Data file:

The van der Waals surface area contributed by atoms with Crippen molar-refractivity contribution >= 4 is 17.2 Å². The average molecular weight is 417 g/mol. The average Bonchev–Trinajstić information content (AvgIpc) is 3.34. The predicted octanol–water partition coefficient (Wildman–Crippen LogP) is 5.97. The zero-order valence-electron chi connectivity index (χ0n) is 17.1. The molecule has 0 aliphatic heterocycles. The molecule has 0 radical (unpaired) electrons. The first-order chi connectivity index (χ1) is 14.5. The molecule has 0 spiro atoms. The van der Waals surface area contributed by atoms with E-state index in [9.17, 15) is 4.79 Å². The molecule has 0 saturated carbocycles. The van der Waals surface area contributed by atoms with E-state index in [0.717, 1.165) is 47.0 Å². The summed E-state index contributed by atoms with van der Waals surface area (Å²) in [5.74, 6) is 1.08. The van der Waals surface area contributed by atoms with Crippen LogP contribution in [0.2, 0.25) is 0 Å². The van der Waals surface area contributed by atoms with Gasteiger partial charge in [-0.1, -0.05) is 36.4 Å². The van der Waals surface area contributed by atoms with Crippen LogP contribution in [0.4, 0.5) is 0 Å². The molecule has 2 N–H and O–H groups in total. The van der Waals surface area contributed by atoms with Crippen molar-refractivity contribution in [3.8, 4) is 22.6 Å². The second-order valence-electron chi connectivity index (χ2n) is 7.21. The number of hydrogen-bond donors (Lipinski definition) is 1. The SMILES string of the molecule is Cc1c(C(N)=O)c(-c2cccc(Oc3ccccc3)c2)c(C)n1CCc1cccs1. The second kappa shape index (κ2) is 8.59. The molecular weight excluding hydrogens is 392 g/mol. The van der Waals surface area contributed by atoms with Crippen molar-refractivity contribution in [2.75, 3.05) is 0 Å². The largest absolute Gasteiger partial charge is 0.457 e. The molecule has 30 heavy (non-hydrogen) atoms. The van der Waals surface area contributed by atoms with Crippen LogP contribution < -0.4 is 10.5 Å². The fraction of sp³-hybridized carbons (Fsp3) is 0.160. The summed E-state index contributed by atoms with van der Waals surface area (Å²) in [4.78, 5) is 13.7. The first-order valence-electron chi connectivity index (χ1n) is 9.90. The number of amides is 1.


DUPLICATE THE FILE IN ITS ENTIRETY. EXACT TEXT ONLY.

The van der Waals surface area contributed by atoms with Crippen molar-refractivity contribution >= 4 is 17.2 Å². The average molecular weight is 417 g/mol. The average Bonchev–Trinajstić information content (AvgIpc) is 3.34. The predicted octanol–water partition coefficient (Wildman–Crippen LogP) is 5.97. The zero-order valence-electron chi connectivity index (χ0n) is 17.1. The molecule has 0 aliphatic heterocycles. The molecule has 0 radical (unpaired) electrons. The first-order chi connectivity index (χ1) is 14.5. The molecule has 0 spiro atoms. The van der Waals surface area contributed by atoms with E-state index in [9.17, 15) is 4.79 Å². The molecule has 0 saturated carbocycles. The van der Waals surface area contributed by atoms with E-state index in [0.717, 1.165) is 47.0 Å². The summed E-state index contributed by atoms with van der Waals surface area (Å²) in [5.74, 6) is 1.08. The van der Waals surface area contributed by atoms with Crippen LogP contribution in [0.2, 0.25) is 0 Å². The van der Waals surface area contributed by atoms with Gasteiger partial charge in [-0.1, -0.05) is 36.4 Å². The van der Waals surface area contributed by atoms with Crippen LogP contribution in [0.4, 0.5) is 0 Å². The molecule has 2 N–H and O–H groups in total. The van der Waals surface area contributed by atoms with Crippen molar-refractivity contribution in [3.8, 4) is 22.6 Å². The second-order valence-electron chi connectivity index (χ2n) is 7.21. The number of hydrogen-bond donors (Lipinski definition) is 1. The SMILES string of the molecule is Cc1c(C(N)=O)c(-c2cccc(Oc3ccccc3)c2)c(C)n1CCc1cccs1. The second kappa shape index (κ2) is 8.59. The molecular weight excluding hydrogens is 392 g/mol. The van der Waals surface area contributed by atoms with Crippen molar-refractivity contribution in [2.75, 3.05) is 0 Å². The largest absolute Gasteiger partial charge is 0.457 e. The molecule has 30 heavy (non-hydrogen) atoms. The van der Waals surface area contributed by atoms with Crippen LogP contribution < -0.4 is 10.5 Å². The fraction of sp³-hybridized carbons (Fsp3) is 0.160. The summed E-state index contributed by atoms with van der Waals surface area (Å²) in [4.78, 5) is 13.7. The first-order valence-electron chi connectivity index (χ1n) is 9.90. The number of amides is 1.